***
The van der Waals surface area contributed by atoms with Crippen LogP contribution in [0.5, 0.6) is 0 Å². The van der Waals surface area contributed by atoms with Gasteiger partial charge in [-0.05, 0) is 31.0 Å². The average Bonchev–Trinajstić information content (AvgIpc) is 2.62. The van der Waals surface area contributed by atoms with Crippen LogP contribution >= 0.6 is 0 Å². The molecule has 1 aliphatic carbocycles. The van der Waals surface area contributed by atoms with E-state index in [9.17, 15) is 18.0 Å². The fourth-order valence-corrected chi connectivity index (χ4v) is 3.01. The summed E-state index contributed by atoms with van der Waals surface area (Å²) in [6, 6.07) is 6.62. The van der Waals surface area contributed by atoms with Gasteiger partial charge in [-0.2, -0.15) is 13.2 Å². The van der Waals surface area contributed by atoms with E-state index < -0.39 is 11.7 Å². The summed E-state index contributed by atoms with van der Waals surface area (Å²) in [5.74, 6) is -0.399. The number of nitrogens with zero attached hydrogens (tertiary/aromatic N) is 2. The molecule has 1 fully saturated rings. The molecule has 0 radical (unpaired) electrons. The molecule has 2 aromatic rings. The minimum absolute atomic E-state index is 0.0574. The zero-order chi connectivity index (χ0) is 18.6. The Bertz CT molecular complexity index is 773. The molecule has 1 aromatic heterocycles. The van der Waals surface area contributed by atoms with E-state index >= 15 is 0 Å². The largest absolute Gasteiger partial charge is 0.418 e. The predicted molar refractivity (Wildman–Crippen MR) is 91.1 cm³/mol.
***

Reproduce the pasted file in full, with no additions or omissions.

The van der Waals surface area contributed by atoms with Crippen LogP contribution in [0.5, 0.6) is 0 Å². The van der Waals surface area contributed by atoms with Gasteiger partial charge in [-0.05, 0) is 31.0 Å². The average Bonchev–Trinajstić information content (AvgIpc) is 2.62. The van der Waals surface area contributed by atoms with Crippen LogP contribution >= 0.6 is 0 Å². The molecule has 1 aliphatic carbocycles. The van der Waals surface area contributed by atoms with E-state index in [9.17, 15) is 18.0 Å². The fourth-order valence-corrected chi connectivity index (χ4v) is 3.01. The summed E-state index contributed by atoms with van der Waals surface area (Å²) in [6, 6.07) is 6.62. The van der Waals surface area contributed by atoms with Gasteiger partial charge in [-0.2, -0.15) is 13.2 Å². The van der Waals surface area contributed by atoms with E-state index < -0.39 is 11.7 Å². The summed E-state index contributed by atoms with van der Waals surface area (Å²) in [5.74, 6) is -0.399. The number of nitrogens with zero attached hydrogens (tertiary/aromatic N) is 2. The molecule has 1 fully saturated rings. The molecule has 0 radical (unpaired) electrons. The molecule has 2 aromatic rings. The minimum absolute atomic E-state index is 0.0574. The zero-order chi connectivity index (χ0) is 18.6. The Bertz CT molecular complexity index is 773. The molecule has 1 aromatic heterocycles. The van der Waals surface area contributed by atoms with E-state index >= 15 is 0 Å². The largest absolute Gasteiger partial charge is 0.418 e. The predicted molar refractivity (Wildman–Crippen MR) is 91.1 cm³/mol.